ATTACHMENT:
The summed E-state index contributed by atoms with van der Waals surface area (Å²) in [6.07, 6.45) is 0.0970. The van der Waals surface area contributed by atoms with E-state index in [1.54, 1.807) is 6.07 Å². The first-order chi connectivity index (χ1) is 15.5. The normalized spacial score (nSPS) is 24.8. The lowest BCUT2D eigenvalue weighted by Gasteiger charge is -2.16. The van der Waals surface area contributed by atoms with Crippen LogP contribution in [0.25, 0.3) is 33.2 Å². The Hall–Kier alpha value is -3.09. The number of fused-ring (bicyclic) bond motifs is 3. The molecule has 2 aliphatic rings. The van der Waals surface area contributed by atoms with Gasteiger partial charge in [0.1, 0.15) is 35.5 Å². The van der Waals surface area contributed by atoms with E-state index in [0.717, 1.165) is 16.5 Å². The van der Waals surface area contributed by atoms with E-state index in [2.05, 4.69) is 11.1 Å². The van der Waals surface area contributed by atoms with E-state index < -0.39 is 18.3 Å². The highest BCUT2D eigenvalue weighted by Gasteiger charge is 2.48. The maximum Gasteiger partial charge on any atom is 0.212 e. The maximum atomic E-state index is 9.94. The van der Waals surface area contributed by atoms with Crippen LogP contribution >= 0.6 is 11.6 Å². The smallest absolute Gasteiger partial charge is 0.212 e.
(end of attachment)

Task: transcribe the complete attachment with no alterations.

The summed E-state index contributed by atoms with van der Waals surface area (Å²) in [6.07, 6.45) is 0.0970. The van der Waals surface area contributed by atoms with E-state index in [1.54, 1.807) is 6.07 Å². The first-order chi connectivity index (χ1) is 15.5. The normalized spacial score (nSPS) is 24.8. The lowest BCUT2D eigenvalue weighted by Gasteiger charge is -2.16. The van der Waals surface area contributed by atoms with Crippen LogP contribution in [0.25, 0.3) is 33.2 Å². The Hall–Kier alpha value is -3.09. The number of fused-ring (bicyclic) bond motifs is 3. The molecule has 2 aliphatic rings. The van der Waals surface area contributed by atoms with Gasteiger partial charge in [0.1, 0.15) is 35.5 Å². The van der Waals surface area contributed by atoms with E-state index in [0.717, 1.165) is 16.5 Å². The van der Waals surface area contributed by atoms with E-state index in [2.05, 4.69) is 11.1 Å². The van der Waals surface area contributed by atoms with E-state index < -0.39 is 18.3 Å². The highest BCUT2D eigenvalue weighted by Gasteiger charge is 2.48. The maximum Gasteiger partial charge on any atom is 0.212 e. The maximum atomic E-state index is 9.94. The van der Waals surface area contributed by atoms with Crippen LogP contribution >= 0.6 is 11.6 Å². The smallest absolute Gasteiger partial charge is 0.212 e.